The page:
The main oil benchmarks fell below $40 a barrel again this week as clouds gathered over the outlook for demand and supply amid a surge in Covid-19 cases in Europe and the United States. And they might have further to fall. Reuters’ John Kemp reported on Tuesday that hedge funds had sold enough oil last week to offset the previous week’s purchased that supported prices at around $40 a barrel. But now, the resurgence in Covid-19 is fueling fears of a double-dip recession in two key markets, driving a warier attitude to crude oil.
Rystad Energy, meanwhile, said on Monday that it expected global oil demand to peak in eight years. This was the latest in a string of pessimistic forecasts on oil demand, all of them citing the pandemic as a major factor determining future trends. The forecast is a revision on an earlier one that expected peak oil demand to occur in 2030, with the company citing the rush to a greener energy future as another determining factor.
At the same time, OPEC appears to be divided on the next steps in oil production control. While some members are determined to keep a lid on output to support prices, others are getting impatient to resume production growth. According to a recent Reuters report, citing sources from the cartel and the oil industry, some OPEC members wanted to start producing more oil from January.
“The countries are being suffocated with those cuts, it is very tough to continue with them next year too,” one of these sources told Reuters.
It is telling that some OPEC members would prefer to pump more and sell the oil at weaker prices than keep the curbs and sell at higher prices. It also suggests that the internal division in OPEC could deepen if prices continue down as Covid-19 cases continue up.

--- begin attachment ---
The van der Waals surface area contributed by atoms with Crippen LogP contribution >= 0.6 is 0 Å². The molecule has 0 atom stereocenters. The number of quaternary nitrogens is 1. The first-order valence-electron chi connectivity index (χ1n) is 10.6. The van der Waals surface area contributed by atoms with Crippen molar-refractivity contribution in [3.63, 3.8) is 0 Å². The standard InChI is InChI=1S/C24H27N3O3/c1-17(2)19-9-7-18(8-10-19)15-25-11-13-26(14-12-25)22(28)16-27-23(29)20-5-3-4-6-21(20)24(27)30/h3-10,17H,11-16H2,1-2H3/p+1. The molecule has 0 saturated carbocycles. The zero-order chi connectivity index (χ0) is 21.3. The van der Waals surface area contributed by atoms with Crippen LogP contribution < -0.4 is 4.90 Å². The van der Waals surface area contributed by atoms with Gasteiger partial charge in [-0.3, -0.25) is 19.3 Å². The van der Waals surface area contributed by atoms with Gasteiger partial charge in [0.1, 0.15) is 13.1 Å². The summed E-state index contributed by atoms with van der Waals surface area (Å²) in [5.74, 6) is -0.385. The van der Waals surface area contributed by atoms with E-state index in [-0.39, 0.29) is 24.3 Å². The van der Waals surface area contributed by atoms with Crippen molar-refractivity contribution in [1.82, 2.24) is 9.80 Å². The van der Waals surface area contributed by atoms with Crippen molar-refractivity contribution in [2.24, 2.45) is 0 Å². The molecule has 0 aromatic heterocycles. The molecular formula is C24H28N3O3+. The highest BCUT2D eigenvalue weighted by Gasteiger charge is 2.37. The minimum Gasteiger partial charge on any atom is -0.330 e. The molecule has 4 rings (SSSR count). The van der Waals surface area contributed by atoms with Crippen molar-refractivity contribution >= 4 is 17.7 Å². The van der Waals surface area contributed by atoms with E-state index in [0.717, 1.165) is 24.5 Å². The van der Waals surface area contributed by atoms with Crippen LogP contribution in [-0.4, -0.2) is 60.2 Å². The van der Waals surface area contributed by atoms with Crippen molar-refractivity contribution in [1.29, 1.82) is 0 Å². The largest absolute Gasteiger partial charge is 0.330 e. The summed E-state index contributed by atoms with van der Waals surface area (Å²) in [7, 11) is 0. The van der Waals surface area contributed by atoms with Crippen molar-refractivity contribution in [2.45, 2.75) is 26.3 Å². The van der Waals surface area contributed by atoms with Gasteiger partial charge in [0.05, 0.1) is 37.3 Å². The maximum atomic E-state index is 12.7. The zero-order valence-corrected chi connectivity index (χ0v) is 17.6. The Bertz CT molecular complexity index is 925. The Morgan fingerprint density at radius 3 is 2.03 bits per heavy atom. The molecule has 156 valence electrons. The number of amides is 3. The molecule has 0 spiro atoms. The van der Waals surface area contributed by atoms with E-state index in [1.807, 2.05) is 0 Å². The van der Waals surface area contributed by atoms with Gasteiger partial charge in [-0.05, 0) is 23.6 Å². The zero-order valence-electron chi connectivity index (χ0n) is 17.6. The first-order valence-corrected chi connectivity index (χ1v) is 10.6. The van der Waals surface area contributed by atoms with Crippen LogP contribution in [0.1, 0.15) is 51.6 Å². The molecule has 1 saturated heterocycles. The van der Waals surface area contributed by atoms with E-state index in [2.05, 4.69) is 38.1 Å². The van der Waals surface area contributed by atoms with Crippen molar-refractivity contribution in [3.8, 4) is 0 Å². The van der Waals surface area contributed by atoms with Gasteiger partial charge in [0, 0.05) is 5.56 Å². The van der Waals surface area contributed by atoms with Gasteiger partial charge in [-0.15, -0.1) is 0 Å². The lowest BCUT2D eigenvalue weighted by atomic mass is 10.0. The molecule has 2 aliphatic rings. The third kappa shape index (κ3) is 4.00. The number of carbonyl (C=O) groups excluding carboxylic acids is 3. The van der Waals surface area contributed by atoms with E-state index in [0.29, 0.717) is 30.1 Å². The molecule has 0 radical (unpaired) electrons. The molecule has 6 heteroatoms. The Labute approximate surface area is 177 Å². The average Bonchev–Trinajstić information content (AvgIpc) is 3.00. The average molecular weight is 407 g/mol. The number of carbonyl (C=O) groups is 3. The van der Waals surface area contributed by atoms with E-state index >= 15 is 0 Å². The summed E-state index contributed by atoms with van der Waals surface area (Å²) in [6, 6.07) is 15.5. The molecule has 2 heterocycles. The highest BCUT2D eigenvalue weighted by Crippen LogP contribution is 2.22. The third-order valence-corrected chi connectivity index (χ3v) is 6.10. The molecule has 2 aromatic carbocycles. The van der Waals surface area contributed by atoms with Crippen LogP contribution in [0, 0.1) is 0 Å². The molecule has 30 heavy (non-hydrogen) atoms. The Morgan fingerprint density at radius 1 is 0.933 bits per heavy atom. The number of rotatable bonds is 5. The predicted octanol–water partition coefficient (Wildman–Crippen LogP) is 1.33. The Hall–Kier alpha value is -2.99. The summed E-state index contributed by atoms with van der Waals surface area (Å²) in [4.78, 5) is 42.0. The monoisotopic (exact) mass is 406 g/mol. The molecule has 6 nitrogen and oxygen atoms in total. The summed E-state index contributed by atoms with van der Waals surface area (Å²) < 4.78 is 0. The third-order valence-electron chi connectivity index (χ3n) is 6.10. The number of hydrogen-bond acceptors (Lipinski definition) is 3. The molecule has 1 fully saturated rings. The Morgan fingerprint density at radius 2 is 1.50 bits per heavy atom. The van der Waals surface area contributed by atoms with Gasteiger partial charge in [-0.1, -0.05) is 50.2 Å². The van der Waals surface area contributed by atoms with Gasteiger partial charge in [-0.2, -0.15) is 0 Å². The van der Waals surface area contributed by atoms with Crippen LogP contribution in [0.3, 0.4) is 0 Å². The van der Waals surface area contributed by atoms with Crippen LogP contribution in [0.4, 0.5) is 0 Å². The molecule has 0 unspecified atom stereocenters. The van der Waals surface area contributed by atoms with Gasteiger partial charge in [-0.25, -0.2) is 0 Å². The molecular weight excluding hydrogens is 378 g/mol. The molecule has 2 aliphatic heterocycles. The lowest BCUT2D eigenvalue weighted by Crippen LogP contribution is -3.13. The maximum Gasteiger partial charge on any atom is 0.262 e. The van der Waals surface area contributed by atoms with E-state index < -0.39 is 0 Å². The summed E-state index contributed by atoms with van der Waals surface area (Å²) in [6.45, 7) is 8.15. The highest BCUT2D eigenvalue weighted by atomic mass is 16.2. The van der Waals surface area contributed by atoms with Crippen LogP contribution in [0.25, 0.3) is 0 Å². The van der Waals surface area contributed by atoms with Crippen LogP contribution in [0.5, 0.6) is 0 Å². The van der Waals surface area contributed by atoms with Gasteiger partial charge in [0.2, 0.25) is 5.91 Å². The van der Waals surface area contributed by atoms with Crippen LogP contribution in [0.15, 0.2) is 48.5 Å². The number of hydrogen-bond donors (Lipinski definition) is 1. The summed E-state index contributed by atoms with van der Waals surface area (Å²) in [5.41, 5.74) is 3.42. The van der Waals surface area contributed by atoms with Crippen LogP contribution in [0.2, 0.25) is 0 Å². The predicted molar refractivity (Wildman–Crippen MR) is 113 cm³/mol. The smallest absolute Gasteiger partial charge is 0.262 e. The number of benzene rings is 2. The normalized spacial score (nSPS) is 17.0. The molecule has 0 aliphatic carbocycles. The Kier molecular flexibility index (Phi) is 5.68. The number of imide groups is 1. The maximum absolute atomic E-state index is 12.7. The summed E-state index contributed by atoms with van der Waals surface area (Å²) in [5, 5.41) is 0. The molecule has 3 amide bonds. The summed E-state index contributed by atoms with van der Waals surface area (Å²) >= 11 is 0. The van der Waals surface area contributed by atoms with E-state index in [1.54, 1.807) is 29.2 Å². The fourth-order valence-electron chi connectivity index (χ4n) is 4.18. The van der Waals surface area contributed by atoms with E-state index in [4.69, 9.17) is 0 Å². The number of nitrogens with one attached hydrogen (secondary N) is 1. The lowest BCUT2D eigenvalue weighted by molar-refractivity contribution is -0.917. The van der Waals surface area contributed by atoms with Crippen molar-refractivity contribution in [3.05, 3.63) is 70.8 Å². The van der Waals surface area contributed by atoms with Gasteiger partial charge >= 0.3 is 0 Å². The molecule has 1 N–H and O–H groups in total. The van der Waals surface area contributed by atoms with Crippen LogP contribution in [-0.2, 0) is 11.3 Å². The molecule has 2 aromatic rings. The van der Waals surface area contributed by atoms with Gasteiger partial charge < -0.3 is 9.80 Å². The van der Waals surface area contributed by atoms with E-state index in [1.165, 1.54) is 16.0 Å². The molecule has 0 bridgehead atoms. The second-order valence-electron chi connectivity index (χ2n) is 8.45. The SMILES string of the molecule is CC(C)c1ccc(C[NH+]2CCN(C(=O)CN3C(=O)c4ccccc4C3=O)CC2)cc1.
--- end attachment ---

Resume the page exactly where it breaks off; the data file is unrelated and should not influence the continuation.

According to Reuters’ Kemp, investors and traders don’t seem concerned about the OEPC+ cuts. There is optimism there. Yet it is not sufficient to motivate more oil buying because of the demand outlook. The demand outlook, for its part, is tied fast to the pandemic outlook, and that one is pretty pessimistic right now.
This week, of course, one more factor would add to oil market volatility, and it is the U.S. presidential election. A Trump win is likely to be bullish for prices in the short term but perhaps not in the long term because of his support for the oil and gas industry that could mean an increase in production down the road.
A Biden win could be the opposite: negative in the immediate term but bullish for oil in the long term as increased regulation, and a partial ban on fracking would tighten supply, as per Goldman Sachs. On the other hand, Biden could seal a deal with Iran, which would mean more Iranian crude coming into the market.
Analysts, meanwhile, expect oil to continue trading within a range until the end of the year, with Brent averaging $42.32 per barrel for full-2020 and rising to a bit above $49 per barrel in 2021. The only thing that could move benchmarks substantially higher would be some good news from the vaccine development front or a production outage in Libya, which has been ramping up production with lightning speed: the country reported output of 800,000 bpd most recently, from below 100,000 bpd in late September.
As Libya continues to boost production, as the effect of the U.S. elections comes and goes, and as demand remains depressed, prices could stay below $40 for longer this time, especially with drilling and fracking rebounding in the United States, adding more pressure to benchmarks. The only hope for prices appears to be vaccine news. Whatever OPEC+ decides to do from January, anything short of even deeper cuts has already probably been factored in traders’ buying and selling decisions.
By Irina Slav for Oilprice.com
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